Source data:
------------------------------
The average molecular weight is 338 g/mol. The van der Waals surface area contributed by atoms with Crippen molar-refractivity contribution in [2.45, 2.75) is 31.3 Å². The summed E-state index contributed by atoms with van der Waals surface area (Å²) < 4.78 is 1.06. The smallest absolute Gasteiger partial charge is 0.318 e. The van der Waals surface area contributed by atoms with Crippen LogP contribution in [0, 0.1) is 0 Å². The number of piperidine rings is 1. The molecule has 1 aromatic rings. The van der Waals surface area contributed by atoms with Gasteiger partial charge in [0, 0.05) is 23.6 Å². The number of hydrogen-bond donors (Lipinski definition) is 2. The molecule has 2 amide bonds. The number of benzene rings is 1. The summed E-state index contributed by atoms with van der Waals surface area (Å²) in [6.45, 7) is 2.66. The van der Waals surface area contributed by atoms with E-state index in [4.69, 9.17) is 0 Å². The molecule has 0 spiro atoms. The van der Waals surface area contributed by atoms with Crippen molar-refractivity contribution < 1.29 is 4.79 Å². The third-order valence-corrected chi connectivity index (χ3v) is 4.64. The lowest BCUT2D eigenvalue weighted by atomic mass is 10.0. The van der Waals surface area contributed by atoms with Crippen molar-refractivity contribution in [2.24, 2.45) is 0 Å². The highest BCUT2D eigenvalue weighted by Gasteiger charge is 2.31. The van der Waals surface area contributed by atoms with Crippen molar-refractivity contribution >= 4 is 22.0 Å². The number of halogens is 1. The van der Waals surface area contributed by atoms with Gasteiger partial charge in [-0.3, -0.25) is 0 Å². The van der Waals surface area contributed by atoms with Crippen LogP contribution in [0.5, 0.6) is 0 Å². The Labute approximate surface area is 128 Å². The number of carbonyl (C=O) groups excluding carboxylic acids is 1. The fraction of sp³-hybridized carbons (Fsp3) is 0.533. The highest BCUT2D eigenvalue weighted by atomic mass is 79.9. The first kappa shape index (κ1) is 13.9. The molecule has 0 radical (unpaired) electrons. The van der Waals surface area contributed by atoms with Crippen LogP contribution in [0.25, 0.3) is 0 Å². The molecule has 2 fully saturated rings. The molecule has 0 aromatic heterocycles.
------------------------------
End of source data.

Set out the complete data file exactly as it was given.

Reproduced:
The average molecular weight is 338 g/mol. The van der Waals surface area contributed by atoms with Crippen molar-refractivity contribution in [2.45, 2.75) is 31.3 Å². The summed E-state index contributed by atoms with van der Waals surface area (Å²) < 4.78 is 1.06. The smallest absolute Gasteiger partial charge is 0.318 e. The van der Waals surface area contributed by atoms with Crippen LogP contribution in [0, 0.1) is 0 Å². The number of piperidine rings is 1. The molecule has 1 aromatic rings. The van der Waals surface area contributed by atoms with Gasteiger partial charge in [0, 0.05) is 23.6 Å². The number of hydrogen-bond donors (Lipinski definition) is 2. The molecule has 2 amide bonds. The number of benzene rings is 1. The summed E-state index contributed by atoms with van der Waals surface area (Å²) in [6.45, 7) is 2.66. The van der Waals surface area contributed by atoms with E-state index in [4.69, 9.17) is 0 Å². The molecule has 0 spiro atoms. The van der Waals surface area contributed by atoms with Crippen molar-refractivity contribution < 1.29 is 4.79 Å². The third-order valence-corrected chi connectivity index (χ3v) is 4.64. The lowest BCUT2D eigenvalue weighted by atomic mass is 10.0. The van der Waals surface area contributed by atoms with Crippen molar-refractivity contribution in [2.24, 2.45) is 0 Å². The highest BCUT2D eigenvalue weighted by Gasteiger charge is 2.31. The van der Waals surface area contributed by atoms with Crippen molar-refractivity contribution >= 4 is 22.0 Å². The number of halogens is 1. The van der Waals surface area contributed by atoms with Gasteiger partial charge in [-0.3, -0.25) is 0 Å². The van der Waals surface area contributed by atoms with Crippen LogP contribution in [0.5, 0.6) is 0 Å². The Labute approximate surface area is 128 Å². The number of carbonyl (C=O) groups excluding carboxylic acids is 1. The fraction of sp³-hybridized carbons (Fsp3) is 0.533. The highest BCUT2D eigenvalue weighted by atomic mass is 79.9. The first kappa shape index (κ1) is 13.9. The molecule has 0 radical (unpaired) electrons. The van der Waals surface area contributed by atoms with Crippen LogP contribution in [0.25, 0.3) is 0 Å². The molecule has 2 fully saturated rings. The molecule has 0 aromatic heterocycles.